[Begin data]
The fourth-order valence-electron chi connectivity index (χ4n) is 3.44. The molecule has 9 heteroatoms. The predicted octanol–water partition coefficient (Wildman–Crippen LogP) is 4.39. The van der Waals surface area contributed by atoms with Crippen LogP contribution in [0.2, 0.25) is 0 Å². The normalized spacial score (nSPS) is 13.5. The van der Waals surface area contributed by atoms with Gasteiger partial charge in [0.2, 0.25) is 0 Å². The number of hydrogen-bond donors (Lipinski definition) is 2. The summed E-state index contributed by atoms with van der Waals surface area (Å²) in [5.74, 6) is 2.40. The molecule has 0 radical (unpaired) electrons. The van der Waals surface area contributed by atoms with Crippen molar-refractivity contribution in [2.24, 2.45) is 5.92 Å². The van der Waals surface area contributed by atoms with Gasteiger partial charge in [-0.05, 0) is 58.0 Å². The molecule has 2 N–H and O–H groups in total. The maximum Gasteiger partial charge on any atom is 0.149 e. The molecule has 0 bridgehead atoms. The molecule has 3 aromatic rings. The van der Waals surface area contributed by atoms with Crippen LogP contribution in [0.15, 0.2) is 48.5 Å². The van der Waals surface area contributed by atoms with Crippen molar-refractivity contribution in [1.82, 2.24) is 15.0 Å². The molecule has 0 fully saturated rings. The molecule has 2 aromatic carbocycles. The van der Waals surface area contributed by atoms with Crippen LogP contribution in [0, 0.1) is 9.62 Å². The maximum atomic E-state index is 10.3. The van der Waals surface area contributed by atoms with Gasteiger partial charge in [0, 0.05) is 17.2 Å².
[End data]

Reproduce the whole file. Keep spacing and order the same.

The fourth-order valence-electron chi connectivity index (χ4n) is 3.44. The molecule has 9 heteroatoms. The predicted octanol–water partition coefficient (Wildman–Crippen LogP) is 4.39. The van der Waals surface area contributed by atoms with Crippen LogP contribution in [0.2, 0.25) is 0 Å². The normalized spacial score (nSPS) is 13.5. The van der Waals surface area contributed by atoms with Gasteiger partial charge in [0.2, 0.25) is 0 Å². The number of hydrogen-bond donors (Lipinski definition) is 2. The summed E-state index contributed by atoms with van der Waals surface area (Å²) in [5.74, 6) is 2.40. The molecule has 0 radical (unpaired) electrons. The van der Waals surface area contributed by atoms with Crippen molar-refractivity contribution in [2.24, 2.45) is 5.92 Å². The van der Waals surface area contributed by atoms with Gasteiger partial charge in [-0.05, 0) is 58.0 Å². The molecule has 2 N–H and O–H groups in total. The maximum Gasteiger partial charge on any atom is 0.149 e. The molecule has 0 bridgehead atoms. The molecule has 3 aromatic rings. The van der Waals surface area contributed by atoms with Crippen LogP contribution in [0.15, 0.2) is 48.5 Å². The van der Waals surface area contributed by atoms with Crippen molar-refractivity contribution in [1.82, 2.24) is 15.0 Å². The molecule has 0 fully saturated rings. The molecule has 2 aromatic carbocycles. The van der Waals surface area contributed by atoms with Crippen LogP contribution in [0, 0.1) is 9.62 Å². The maximum atomic E-state index is 10.3. The van der Waals surface area contributed by atoms with Gasteiger partial charge in [0, 0.05) is 17.2 Å².